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Publication numberUS3353598 A
Publication typeGrant
Publication dateNov 21, 1967
Filing dateSep 11, 1964
Priority dateSep 11, 1964
Publication numberUS 3353598 A, US 3353598A, US-A-3353598, US3353598 A, US3353598A
InventorsSmith Robert V
Original AssigneePhillips Petroleum Co
Export CitationBiBTeX, EndNote, RefMan
External Links: USPTO, USPTO Assignment, Espacenet
High-pressure steam drive oil production process
US 3353598 A
Abstract  available in
Images(1)
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Claims  available in
Description  (OCR text may contain errors)

Nov. 21, 1967 R. v. SMITH 3, 5

HIGH-PRESSURE STEAM DRIVE OIL PRODUCTION PROCESS Filed Sept. 11, 1964 5.5- ;.4- U .3- C! a FIG. 2

O l n 1 1 I 1 o24ee|o |4|e|a2o PATTERN AREA (ACRES) Z .5 t,.4- F/GJ INVENTOR. l R.V. SMITH I l l O l l BY o 2 4 s 8 IO l2 l4 l6 I8 20 W PATTERN AREA (ACRES) A T TORNEVS United States Patent Oflice 3,353,598 Patented Nov. 21, 1967 3,353,598 HIGH-PRESSURE STEAM DRIVE OIL PRODUCTION PROCESS Robert V. Smith, Bartlesville, Okla, assignor to Phillips Petroleum Company, a corporation of Delaware Filed Sept. 11, 1964, Ser. No. 395,866 7 Claims. (Cl. 16611) This invention relates to a process for producing oil from a partially depleted reservoir by the injection of high pressure steam into the reservoir.

One of the unsolved problems in the production of oil from oil reservoirs is the recovery of substantially all of the oil from any given reservoir. To illustrate, the Burbank Field in Oklahoma has been continuously produced for approximately 40 years and some sections of the field contain substantially as much as has been produced therefrom. To be specific, a substantial section of the Burbank Field which has a porosity of 21 percent has an oil saturation at the present time of 46 percent. Primary production in this field terminated several years ago and gas drive followed by water drive have been applied as secondary recovery methods. While substantial quantities of oil have been produced from the Burbank Field by these secondary recovery methods, it still remains that the oil saturation throughout the field is appreciable, amounting to 46 percent saturation in a substantial section thereof, which challenges oil production workers in the art and renders solution of the production problem significantly remunerative.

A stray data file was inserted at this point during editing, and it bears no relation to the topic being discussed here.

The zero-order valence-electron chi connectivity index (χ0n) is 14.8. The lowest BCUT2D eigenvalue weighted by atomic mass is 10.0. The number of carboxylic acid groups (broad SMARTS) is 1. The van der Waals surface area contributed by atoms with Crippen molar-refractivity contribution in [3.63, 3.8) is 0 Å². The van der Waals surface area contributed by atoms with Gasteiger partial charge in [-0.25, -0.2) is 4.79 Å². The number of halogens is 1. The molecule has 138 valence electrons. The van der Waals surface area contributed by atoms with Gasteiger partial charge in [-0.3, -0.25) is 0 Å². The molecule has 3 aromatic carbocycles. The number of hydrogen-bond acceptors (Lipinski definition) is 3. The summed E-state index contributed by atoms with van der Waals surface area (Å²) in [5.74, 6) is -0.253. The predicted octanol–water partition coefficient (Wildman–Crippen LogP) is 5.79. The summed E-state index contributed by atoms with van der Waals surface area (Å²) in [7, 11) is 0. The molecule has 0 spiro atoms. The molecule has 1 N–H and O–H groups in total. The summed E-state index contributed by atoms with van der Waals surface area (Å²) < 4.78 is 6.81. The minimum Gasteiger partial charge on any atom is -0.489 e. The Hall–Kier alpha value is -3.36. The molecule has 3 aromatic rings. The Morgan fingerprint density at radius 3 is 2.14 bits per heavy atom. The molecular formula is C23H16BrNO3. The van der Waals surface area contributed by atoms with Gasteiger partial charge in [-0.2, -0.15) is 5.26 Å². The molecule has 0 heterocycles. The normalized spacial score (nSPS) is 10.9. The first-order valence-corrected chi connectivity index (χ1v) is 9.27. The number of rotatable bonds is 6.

This invention is concerned With a unique method of recovering oil from a partially depleted reservoir or oilbearing stratum which has defied ordinary secondary oil production methods such as water flooding and gas drive.

Accordingly, it is an object of the invention to provide a unique method of secondary oil production utilizing high pressure steam injection. Another object is to provide a process for secondary oil recovery which combines certain aspects of water flooding and steam injection. A further object is to provide a process for secondary oil recovery utilizing steam injection which makes eflicient -use of the size of the production pattern. Other objects .of the invention will become apparent to one skilled in the art upon consideration of the accompanying disclosure.

Abroad aspect of the invention comprises subjecting a partially depleted reservoir or oil-bearing stratum to water flooding to further partially deplete same, injecting high pressure steam into the water flooded area defined by a specific well pattern until asubstantial portion but not all of the available pore space in the well pattern has been filled with steam, and thereafter driving the heat front and steam thru the well pattern to the production wells therein so as to produce the steamed-out oil from the pattern. A significant aspect of the invention comprises building up a substantial reservoir pressure during the water flooding phase of the process and maintaining this water pressure in the area of the stratum surrounding the pattern thru which steam is driven so that the oil steamed out by the steam flood is squeezed into the production wells bythe combination of steam pressure and resisting water pressure surrounding the steam flood pattern. This solves the problem frequently encountered wherein'the secondary recovery drive forces oil out of the well pattern and leaves pockets of oil unrecovered in the reservoir.